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Blood Biomarker Can Help Predict Imminent Heart Attack Risks

Blood test (NIH)

National Institutes of Health

Research conducted by Scripps Research Institute in La Jolla, California discovered a potential biomarker found in a patient’s blood that can help predict if that person is at imminent risk of a heart attack. The findings of Scripps’s Eric Topol and colleagues appear in this week’s issue of the journal Science Translational Medicine (paid subscription required).

The need for better predictive tests for heart attack arises from the large number of heart attack victims and the lack of reliable predictors. The study cites statistics showing 2.5 million Americans each year experience a new or recurrent heart attack or ischemic stroke. Moreover, heart attack and stroke can occur in as many as half of the population with few, if any, risk factors of coronary artery disease, such as hypertension, elevated low-density lipoprotein (LDL) cholesterol, cigarette smoking, and diabetes.

Circulating endothelial cells (CECs) have been associated with acute coronary events, but the field has lacked a practical and widely accepted way of measuring CECs. Topol’s team — with colleagues from Scripps, three California hospitals, and diagnostics developer Veridex LLC in Raritan, New Jersey — studied the role of CECs in 50 heart attack patients admitted to emergency rooms at clinics and hospitals in San Diego. The researchers compared the CECs of these heart attack patients to those of 44 healthy individuals in a control group.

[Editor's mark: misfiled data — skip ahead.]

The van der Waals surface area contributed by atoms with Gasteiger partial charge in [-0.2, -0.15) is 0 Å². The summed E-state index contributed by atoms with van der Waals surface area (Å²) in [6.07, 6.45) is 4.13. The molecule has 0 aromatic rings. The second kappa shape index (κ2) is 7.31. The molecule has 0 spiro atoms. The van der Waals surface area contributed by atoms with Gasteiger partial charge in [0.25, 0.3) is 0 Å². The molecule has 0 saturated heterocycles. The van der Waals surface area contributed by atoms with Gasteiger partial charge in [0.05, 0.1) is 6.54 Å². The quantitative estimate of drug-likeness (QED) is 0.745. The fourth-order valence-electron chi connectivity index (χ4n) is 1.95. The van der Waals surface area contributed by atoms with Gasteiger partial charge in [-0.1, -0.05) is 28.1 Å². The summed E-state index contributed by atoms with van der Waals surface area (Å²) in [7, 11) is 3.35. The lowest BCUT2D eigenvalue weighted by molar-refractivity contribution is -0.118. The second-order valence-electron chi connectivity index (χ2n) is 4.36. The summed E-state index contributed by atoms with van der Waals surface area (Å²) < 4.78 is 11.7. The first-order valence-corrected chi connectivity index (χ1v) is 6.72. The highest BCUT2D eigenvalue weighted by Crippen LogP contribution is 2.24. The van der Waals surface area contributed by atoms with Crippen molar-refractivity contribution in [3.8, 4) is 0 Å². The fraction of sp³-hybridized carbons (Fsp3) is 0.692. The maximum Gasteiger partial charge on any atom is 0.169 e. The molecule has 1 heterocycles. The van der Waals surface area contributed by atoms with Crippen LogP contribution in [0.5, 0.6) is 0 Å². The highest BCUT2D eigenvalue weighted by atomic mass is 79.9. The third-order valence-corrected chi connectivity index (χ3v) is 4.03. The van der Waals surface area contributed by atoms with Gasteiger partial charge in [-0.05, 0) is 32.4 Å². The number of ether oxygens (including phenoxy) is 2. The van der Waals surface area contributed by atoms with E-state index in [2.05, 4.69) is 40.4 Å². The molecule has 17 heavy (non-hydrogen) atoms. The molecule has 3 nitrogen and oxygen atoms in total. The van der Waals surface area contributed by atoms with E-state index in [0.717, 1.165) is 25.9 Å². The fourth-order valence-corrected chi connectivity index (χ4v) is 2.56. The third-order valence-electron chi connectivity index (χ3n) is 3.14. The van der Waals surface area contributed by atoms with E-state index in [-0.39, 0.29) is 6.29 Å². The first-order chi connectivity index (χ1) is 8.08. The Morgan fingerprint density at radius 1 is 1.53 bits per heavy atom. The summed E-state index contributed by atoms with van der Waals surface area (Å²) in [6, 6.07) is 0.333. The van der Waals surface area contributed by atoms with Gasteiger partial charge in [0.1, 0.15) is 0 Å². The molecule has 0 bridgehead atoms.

The researchers took blood samples from all patients in the study, then used Veridex’s CellSearch system, an automated flourescent assay, consisting of a sample preparation device and separate analyzer system. The team isolated and characterized the CECs in heart attack victims, and noted any differences with the healthy control group.

The findings show that CECs from heart attack patients, when compared to healthy individuals, were abnormally large and misshapen and often appeared with multiple nuclei. The team also found much higher (by 400 percent) CEC counts in heart attack patients, and no correlation between age and CEC count. The results indicate that CECs are promising biomarkers for the prediction of acute arterial rupture from fatty cholesterol build-up that occurs in heart attacks and ischemic strokes.

These findings could lead to a simple blood test for use in emergency rooms to discover if a patient is in danger of a heart attack, says Raghava Gollapudi, who directed the study for Sharp Health Care, one of the participating San Diego hospitals. “With some additional validation, the hope is to have this test developed for commercial use in the next year or two,” notes Gollapudi. “This would be an ideal test to perform in an emergency room to determine if a patient is on the cusp of a heart attack or about to experience one in the next couple of weeks.”

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